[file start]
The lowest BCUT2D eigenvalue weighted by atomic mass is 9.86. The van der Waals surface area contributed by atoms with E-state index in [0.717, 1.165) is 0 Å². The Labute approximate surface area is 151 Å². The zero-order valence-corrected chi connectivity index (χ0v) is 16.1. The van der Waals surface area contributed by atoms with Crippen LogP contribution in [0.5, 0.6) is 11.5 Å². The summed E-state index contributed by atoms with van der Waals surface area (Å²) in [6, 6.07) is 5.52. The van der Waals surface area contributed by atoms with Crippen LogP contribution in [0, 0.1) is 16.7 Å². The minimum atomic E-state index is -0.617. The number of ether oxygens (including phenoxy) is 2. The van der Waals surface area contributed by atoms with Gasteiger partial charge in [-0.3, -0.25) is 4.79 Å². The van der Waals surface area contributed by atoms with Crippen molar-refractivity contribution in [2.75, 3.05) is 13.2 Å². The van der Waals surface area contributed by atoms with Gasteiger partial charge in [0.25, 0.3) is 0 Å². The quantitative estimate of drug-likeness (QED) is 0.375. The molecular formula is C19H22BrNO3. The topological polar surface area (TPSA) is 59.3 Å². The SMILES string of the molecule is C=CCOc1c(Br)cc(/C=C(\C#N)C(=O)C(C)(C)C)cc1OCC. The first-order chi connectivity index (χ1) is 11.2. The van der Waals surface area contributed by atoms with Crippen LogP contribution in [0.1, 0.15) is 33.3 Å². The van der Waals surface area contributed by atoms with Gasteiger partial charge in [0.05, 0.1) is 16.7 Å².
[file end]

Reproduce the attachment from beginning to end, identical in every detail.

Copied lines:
The lowest BCUT2D eigenvalue weighted by atomic mass is 9.86. The van der Waals surface area contributed by atoms with E-state index in [0.717, 1.165) is 0 Å². The Labute approximate surface area is 151 Å². The zero-order valence-corrected chi connectivity index (χ0v) is 16.1. The van der Waals surface area contributed by atoms with Crippen LogP contribution in [0.5, 0.6) is 11.5 Å². The summed E-state index contributed by atoms with van der Waals surface area (Å²) in [6, 6.07) is 5.52. The van der Waals surface area contributed by atoms with Crippen LogP contribution in [0, 0.1) is 16.7 Å². The minimum atomic E-state index is -0.617. The number of ether oxygens (including phenoxy) is 2. The van der Waals surface area contributed by atoms with Gasteiger partial charge in [-0.3, -0.25) is 4.79 Å². The van der Waals surface area contributed by atoms with Crippen molar-refractivity contribution in [2.75, 3.05) is 13.2 Å². The van der Waals surface area contributed by atoms with Gasteiger partial charge in [0.25, 0.3) is 0 Å². The quantitative estimate of drug-likeness (QED) is 0.375. The molecular formula is C19H22BrNO3. The topological polar surface area (TPSA) is 59.3 Å². The SMILES string of the molecule is C=CCOc1c(Br)cc(/C=C(\C#N)C(=O)C(C)(C)C)cc1OCC. The first-order chi connectivity index (χ1) is 11.2. The van der Waals surface area contributed by atoms with Crippen LogP contribution in [0.1, 0.15) is 33.3 Å². The van der Waals surface area contributed by atoms with Gasteiger partial charge in [0.05, 0.1) is 16.7 Å².